Try traditional pie recipe
Last time, I shared with you a different type of pie, the savory pie. Today, I want to share some traditional pie recipes. I think that homemade pie is the definition of comfort food. With so many different varieties, there’s one to please everyone.
The recipes I’m sharing today have a very personal connection to me. The first, Magic Custard Pie, is one of my mother’s recipes. She has inspired me tremendously every time I step in a kitchen. It’s these tried and true recipes that I use to create new dishes. Of course there are some, like this one that I leave alone.
The second one is a Boston Cream Pie. My dad was born in Boston. Every year, my mom would go to the local bakery and get a Boston Cream Pie as his birthday cake. It’s no wonder that it’s one of my favorite desserts. Enough of this trip down memory lane. Let’s head to the kitchen!
Magic Custard Pie
2/3 cups sweetened condensed milk
1/2 teaspoon salt
1 teaspoon vanilla extract
2 cups hot water
3 eggs, slightly beaten
9-inch unbaked pie shell
Mix condensed milk and hot water. While stirring, pour gradually over eggs. Add salt and vanilla. Pour mixture into unbaked pie shell. Sprinkle with nutmeg. Bake in hot oven (400℉) for 10 minutes. Reduce heat to moderate (350℉) and bake 35 minutes longer or until the custard is set and the crust is done (a knife blade inserted will come out clean when the custard is done.)
Boston Cream Pie
1 cup plus 2 tablespoons sifted cake flour
2/3 cup sugar
1 1/2 teaspoons baking powder
1/4 teaspoon salt
1/2 cup milk
1/4 cup cooking oil
2 egg yolks
1 teaspoon vanilla
2 egg whites
1/4 teaspoon cream of tartar
Pastry cream, recipe follows
Ganache, recipe follows
Pastry Cream Filling:
2 cups whole, 2 percent fat, or 1 percent fat milk
1/2 vanilla bean, split lengthwise, seeds scraped out
6 egg yolks
2/3 cup granulated sugar
1/4 cup cornstarch
1 tablespoon unsalted butter
8 ounces semisweet chocolate
1 cup heavy cream, boiling
Preheat oven to 350℉.
In a medium mixing bowl combine flour, sugar, baking powder, and salt. Make a well in the center of the flour mixture. Add milk, oil, egg yolks, and vanilla. Beat with an electric mixer on low to medium speed until combined. Beat an additional 3 minutes on high speed and set aside.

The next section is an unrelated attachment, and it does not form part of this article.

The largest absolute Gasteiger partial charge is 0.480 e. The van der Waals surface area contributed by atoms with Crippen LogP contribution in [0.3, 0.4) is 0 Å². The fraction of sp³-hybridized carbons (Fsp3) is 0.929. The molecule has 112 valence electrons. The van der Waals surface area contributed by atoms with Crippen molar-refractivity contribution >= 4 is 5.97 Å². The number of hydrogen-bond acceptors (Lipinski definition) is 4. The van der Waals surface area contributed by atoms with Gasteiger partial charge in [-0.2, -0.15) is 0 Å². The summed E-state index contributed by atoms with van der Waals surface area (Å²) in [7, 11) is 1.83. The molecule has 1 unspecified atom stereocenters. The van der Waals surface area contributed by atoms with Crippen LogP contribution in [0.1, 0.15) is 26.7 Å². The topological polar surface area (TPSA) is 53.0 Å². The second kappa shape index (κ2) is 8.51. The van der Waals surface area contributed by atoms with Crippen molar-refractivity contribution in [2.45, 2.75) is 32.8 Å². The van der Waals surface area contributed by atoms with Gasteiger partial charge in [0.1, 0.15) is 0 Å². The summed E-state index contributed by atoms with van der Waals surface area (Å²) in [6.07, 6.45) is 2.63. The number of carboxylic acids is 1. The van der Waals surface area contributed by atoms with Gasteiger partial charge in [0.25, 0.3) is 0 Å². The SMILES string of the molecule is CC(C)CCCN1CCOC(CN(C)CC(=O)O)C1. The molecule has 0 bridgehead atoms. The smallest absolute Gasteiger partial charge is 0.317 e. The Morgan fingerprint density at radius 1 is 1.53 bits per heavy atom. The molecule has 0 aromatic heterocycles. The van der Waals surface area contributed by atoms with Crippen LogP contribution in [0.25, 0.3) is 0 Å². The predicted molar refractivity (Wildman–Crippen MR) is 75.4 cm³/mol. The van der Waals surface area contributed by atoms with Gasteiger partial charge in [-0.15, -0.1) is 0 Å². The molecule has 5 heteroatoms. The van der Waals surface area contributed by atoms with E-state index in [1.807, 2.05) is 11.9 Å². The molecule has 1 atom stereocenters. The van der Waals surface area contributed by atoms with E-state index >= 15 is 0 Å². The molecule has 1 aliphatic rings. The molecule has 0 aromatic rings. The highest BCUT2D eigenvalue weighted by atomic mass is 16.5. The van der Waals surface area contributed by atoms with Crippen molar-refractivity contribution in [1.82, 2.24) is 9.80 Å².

In a large mixing bowl, beat egg whites and cream of tartar on medium to high speed until soft peaks form. Pour the egg yolk mixture over the egg white mixture and fold in. Gently pour the batter into a 9-inch greased pie pan. Bake for 25 to 30 minutes or until the top springs back when lightly touched. Invert the pan onto a wire rack. Cool completely.
Pastry Cream Filling: In a medium saucepan, heat the milk and vanilla bean to a boil over medium heat. Immediately turn off the heat and set aside to infuse for 10 to 15 minutes. In a bowl, whisk the egg yolks and granulated sugar until light and fluffy. Add the cornstarch and whisk vigorously until no lumps remain. Whisk in 1/4 cup of the hot milk mixture until incorporated. Whisk in the remaining hot milk mixture, reserving the empty saucepan.
Pour the mixture through a strainer back into the saucepan. Cook over medium-high heat, whisking constantly, until thickened and slowly boiling. Remove from the heat and stir in the butter. Let cool slightly. Cover with plastic wrap, lightly pressing the plastic against the surface to prevent a skin from forming. Chill at least 2 hours or until ready to serve. (The custard can be made up to 24 hours in advance. Refrigerate until 1 hour before using.)
Ganache: In a medium bowl, pour the boiling cream over the chopped chocolate and stir until melted.
To assemble pie, remove the cake from the pan. Cut the cake in half horizontally. Place bottom layer on a serving plate or board, and spread with the pastry cream. Top with second cake layer. Pour chocolate ganache over and down the sides of the cake. Store in refrigerator.
So, whether it’s sweet or savory, a pie is great comfort food. There is something to me that is so satisfying about food inside a crust. It’s no wonder that I love to experiment with egg roll wrappers but that’s another subject I’ll cover soon.